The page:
Most fighting fans never thought they’d live to see the day – when Lumpinee Boxing Stadium allows a female fighter was allowed to grace the stage. After almost 70 years of existence between the old and current locations, the legendary mecca of the sport is preparing to have women on, starting as soon as the authorities will allow it.
Article will be updated if any of the fight dates change.
History of Lumpinee Boxing Stadium
Lumpinee Boxing Stadium, arguably the most famous Muay Thai stadium in the world, has been the setting for numerous famous fights. It’s seen the beginning, peak, and end of countless fighters. The stadium has hosted championship fights (both Thai and non-Thai) such as the Golden Era greats and current powerhouses. However, the stadium has never included female match-ups since opening up over 65 years ago in 1954.
For those who don’t know anything about the stadium, it’s hard to believe that a place that placed signs forbidding women to even touch the ring is about to host their first-ever female bouts. For more on the matter, read this article that covers some possibilities as to why there are more opportunities for women now.
People who believe that women should be entitled to equal rights as men are pushing for changes in infrastructure and society to reflect those beliefs. When it comes to Muay Thai, women have shown their potential to work hard and make waves, but have few avenues to reach their true potential.
Right now, more people are beginning to realize that the world is changing. This is the case with Lt. Gen. Suchart Dangpraphai, Director of Lumpinee Boxing Stadium. He stated that when he wanted to organize shows that allowed women to have their place in the cards, he was met with a lot of resistance. This resistance came from those who wanted to keep “traditions and culture” as they were, meaning no women allowed on the Lumpinee stage. But the great news is that there are just as many people who want to welcome new traditions and question the cultural aspects of not allowing women to fight in the stadium.
When news came out that there were talks of having women fight at Lumpinee, Muay Thai fans all over the world shared it when it came out in April. Many were in disbelief but were happy to see policies change with the times.
According to the Lt. Gen., with so many voices supporting the new concept of women at Lumpinee, the Lumpinee Go Sport series was born.
Originally scheduled to debut on May 5, the date was pushed back a couple times due to the current third wave of COVID-19 in Thailand. At the time of writing, gyms, parks, and sporting arenas are still closed in Bangkok. This means fighters out of Bangkok camps are not able to train legally, nor are they able to fight.
After a few talks regarding the current pandemic, having closed shows (no spectators) seems to be what the industry is aiming for so it can move forward. The new tentative date is Saturday, June 19. By June 14, the Muay Thai industry will know if it will be given the go-ahead.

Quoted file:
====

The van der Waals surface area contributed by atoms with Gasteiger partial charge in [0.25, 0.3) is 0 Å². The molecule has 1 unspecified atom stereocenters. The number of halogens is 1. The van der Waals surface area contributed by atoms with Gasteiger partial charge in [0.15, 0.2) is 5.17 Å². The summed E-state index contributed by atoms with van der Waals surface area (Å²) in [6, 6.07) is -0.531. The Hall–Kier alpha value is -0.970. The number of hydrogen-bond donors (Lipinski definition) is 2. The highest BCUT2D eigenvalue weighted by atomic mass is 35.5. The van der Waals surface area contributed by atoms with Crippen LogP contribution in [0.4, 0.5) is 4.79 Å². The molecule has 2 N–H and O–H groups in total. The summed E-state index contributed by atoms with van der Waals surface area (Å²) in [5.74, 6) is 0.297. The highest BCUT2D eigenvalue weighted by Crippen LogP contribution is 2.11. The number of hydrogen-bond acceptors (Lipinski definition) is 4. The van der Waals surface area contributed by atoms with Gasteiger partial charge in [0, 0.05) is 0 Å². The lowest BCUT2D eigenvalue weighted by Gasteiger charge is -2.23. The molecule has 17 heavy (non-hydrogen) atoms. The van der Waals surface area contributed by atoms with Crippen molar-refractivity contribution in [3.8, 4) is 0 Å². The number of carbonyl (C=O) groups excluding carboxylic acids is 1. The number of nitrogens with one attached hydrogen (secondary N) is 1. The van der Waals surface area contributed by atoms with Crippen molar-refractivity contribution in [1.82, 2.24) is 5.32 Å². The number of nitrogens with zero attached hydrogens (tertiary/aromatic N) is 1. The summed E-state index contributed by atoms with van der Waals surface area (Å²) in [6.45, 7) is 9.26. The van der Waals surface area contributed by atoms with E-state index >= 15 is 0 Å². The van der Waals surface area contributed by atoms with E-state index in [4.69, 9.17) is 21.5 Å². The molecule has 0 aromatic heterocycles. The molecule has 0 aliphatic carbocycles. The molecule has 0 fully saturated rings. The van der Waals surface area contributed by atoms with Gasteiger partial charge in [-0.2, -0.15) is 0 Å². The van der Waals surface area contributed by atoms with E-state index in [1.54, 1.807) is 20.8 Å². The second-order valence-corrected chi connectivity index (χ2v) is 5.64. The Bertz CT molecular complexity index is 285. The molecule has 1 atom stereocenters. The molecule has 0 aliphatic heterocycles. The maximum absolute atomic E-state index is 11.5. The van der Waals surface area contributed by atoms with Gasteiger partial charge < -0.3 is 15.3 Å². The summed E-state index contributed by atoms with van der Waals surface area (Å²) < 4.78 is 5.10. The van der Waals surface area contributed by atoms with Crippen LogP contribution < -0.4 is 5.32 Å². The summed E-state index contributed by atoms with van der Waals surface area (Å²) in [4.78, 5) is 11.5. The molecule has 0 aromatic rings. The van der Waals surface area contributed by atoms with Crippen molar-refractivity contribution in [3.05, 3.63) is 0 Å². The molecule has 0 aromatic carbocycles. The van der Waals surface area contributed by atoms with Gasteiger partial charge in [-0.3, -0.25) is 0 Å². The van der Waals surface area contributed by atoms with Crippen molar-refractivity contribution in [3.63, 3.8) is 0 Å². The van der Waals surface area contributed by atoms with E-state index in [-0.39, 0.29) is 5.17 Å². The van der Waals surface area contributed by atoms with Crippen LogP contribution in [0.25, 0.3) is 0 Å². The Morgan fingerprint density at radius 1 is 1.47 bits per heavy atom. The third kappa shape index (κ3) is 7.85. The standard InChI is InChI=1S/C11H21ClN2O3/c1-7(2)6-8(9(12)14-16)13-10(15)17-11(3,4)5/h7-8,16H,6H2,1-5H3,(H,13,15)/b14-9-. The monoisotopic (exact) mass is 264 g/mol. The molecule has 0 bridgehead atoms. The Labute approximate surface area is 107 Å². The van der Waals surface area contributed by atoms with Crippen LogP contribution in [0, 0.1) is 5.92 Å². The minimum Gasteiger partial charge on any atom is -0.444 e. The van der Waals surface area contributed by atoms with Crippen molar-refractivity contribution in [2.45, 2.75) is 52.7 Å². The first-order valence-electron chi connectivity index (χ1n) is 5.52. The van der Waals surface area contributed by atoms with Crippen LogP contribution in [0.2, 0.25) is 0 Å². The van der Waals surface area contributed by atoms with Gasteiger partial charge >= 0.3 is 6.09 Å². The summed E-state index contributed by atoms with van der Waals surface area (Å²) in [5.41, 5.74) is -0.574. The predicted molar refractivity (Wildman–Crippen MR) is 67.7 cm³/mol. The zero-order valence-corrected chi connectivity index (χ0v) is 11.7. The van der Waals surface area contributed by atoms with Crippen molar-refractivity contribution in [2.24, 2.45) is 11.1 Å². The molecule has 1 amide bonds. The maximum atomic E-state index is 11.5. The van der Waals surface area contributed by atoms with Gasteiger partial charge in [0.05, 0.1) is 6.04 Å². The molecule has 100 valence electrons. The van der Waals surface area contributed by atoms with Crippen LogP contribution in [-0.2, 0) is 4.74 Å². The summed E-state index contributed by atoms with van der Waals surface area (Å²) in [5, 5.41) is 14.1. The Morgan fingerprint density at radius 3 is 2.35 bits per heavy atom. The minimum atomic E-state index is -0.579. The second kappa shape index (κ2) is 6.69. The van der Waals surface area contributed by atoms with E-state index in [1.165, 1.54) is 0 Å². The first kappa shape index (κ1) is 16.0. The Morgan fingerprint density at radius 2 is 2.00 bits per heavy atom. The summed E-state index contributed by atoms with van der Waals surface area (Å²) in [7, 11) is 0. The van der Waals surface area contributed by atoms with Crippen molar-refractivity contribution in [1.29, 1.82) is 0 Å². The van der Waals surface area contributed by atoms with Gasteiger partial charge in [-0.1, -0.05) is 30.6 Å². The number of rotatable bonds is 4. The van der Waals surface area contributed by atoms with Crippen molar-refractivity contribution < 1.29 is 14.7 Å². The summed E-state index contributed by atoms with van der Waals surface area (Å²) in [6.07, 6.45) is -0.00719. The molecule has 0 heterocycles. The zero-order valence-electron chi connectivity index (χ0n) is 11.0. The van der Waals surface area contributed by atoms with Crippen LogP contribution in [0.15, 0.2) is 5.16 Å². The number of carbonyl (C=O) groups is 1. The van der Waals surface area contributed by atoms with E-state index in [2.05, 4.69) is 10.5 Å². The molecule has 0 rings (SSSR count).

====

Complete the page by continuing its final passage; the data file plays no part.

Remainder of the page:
Edit (June 13): Sanaejan vs Buakaw is pushed back to July 3rd. DATE IS STILL TENTATIVE.
Buakaw Mor.Kor.Chor. Chaiyaphum hails from Chaiyaphum province in Northeastern Thailand. She’s 21 years old. She won gold in the Asian Muaythai Championships in Macao in 2018. She’s won awards for best wai kru competing under IFMA as an amateur athlete.
Sanaejan Sor.Jor Tongprajin is from Chanthaburi province in Eastern Thailand. She’s 16 years old. In March, she won the PAT (Thailand) title at 105 pounds in Korat (Lady Fighter promotion). It’s said that she is muay khao (knee and clinch fighter).
These two will meet at Lumpinee Boxing Stadium (hopefully) on June 19 with a weight limit of 105 pounds. This debut bout for women at the stadium will also award the winner with the vacant WBC Muaythai World and Lumpinee titles in the mini flyweight class.
Come July 3rd, another piece of history will be made. Dangkongfah Jaosunoimuaythai is scheduled to fight Souris Manfredi for the WBC Muaythai World Super Flyweight (115 lb) title.
Dangkongfah has been on a roll, not having lost any of her fights since the end of 2019. She won the PAT (Thailand) title in September 2020 in a heavily-scrutinized fight against Allycia Rodrigues. (Long story short: Allycia just came off a win in her ONE Championship debut vs Stamp Fairtex for the Muay Thai title. This fight between Dangkongfah and Allycia was the third match between them, Allycia with the first win from March 2019 and Dangkongfah with the second win in November 2019.) These two factors skyrocketed Dangkongfah to the top of the world rankings, and she now sits at the #1 spot on the WBC Muaythai Super Flyweight rankings.
Souris Manfredi, although ranked below Dangkongfah at #4, is no stranger to combat sports nor to making history. She is the WLC (World Lethwei Championship) women’s champion at bantamweight. She won the inaugural bout after knocking out Meisha Katz, becoming the first female Lethwei world champion.
Having trained martial arts from a young aged, she’s well-versed in Judo, MMA, and kickboxing. Manfredi has won the Thapae Stadium and Chiang Mai Stadium titles when it comes to Muay Thai. In a few weeks comes arguably the most important fight in her fight career.
The two fighters will meet for a title fight at Lumpinee Boxing Stadium. The WBC Muaythai Super Flyweight title is on the line. Manfredi will make history as the first non-Thai woman to fight at Lumpinee.
Edit (June 13): Dangkongfah vs Souris is pushed back to July 10th. DATE IS STILL TENTATIVE.
Times are changing. Women in Muay Thai are starting to enjoy more stage time and opportunities. Hopefully, with these newfound avenues to exposure, there will be progressive changes in the sport. Little by little, we can change some incorrect attitudes about women fighters, allowing them to get equal pay, equal spotlight, and equal opportunities.